NARRAGANSETT, R.I. — Laws saying where legalized marijuana can’t be smoked in public, such as playgrounds, athletic fields, town beaches and other town-owned property would mirror existing restrictions on smoking tobacco, officials in Narragansett have decided.
“Legalization is imminent, so it probably makes sense,” was how Town Solicitor James Callaghan recently put it to Town Council members.
The council has approved on a first reading an ordinance amendment to put those prohibitions in place, along with adding the vaping of cannabis products among the actions forbidden on town property.
A violation of the ordinance carries a $100 fine. The second reading is scheduled for the council’s August meeting.
Resident Catherine Celeberto said she would like the town to instead increase its financial penalty for using cannabis or smoking tobacco in public.
“You have to discourage people,” she said. “If you stop a couple of kids at the beach and they’re vaping, and the mother has to pay $200, I think you’re going to discourage them. That’s why I’d rather see the fine raised.”
Callaghan said he could look into that, and was unsure if there might be a limit to how high such fines can go.
Narragansett is taking this action now because of the anticipated legalization of recreational cannabis on the statewide level.
The state will be able to issue licenses to sell recreational marijuana in Narragansett and elsewhere — that is, unless local voters say no in November.
Gov. Dan McKee signed the Rhode Island Cannabis Act on May 25. It legalizes and regulates recreational cannabis by requiring state-issued licenses for its cultivation, manufacture, laboratory testing and retail sale.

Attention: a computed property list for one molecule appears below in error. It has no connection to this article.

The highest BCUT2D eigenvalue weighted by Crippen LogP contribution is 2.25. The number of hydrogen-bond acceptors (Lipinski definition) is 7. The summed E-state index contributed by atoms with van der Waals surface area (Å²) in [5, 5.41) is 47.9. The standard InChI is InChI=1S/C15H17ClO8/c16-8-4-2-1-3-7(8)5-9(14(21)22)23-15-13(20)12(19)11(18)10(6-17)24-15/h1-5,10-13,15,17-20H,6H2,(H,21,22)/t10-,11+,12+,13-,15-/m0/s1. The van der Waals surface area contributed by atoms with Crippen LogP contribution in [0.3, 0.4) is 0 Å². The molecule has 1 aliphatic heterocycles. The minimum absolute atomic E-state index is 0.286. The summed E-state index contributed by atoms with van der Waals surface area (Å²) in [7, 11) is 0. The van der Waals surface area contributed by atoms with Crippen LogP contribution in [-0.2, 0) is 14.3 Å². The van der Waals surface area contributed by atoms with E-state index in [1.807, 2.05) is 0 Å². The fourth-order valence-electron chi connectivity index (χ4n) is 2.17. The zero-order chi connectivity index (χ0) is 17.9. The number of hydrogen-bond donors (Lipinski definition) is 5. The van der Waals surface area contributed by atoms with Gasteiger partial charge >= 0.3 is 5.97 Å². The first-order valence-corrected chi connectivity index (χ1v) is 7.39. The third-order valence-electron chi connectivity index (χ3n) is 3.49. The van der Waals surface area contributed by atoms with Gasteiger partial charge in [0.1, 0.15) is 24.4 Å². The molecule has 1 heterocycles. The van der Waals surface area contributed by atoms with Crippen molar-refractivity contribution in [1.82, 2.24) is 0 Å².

It legalizes possession of up to one ounce for personal use by those age 21 or older, among other provisions. But the law also lets communities opt out by putting the question before voters.
Town councils in Narragansett and North and South Kingstown have voted to add the question to the Nov. 8 ballot. If a city or town doesn’t send the act to the referendum, it will be allowed, subject to any related zoning amendments the town adopts.
The legislation calls for a 20-percent tax rate, split up into the seven-percent sales tax, a new 10-percent cannabis tax, and a three-percent tax by the municipality where the marijuana is sold.
Some municipalities see the associated three-percent excise tax in the law as a revenue generator and want to capture that money rather than see it go to a neighboring community.
The law also sets up a cannabis control commission, a three-member independent body to issue licenses and administer and enforce policies for medical and adult use cannabis.
The Rhode Island Police Chiefs Association has expressed concern that the drug remains dangerous in some environments and that there is no reliable test for impaired drivers using marijuana.
Some local residents have complained that legal cannabis would increase the smell of pot smoke, and reduce quality of life.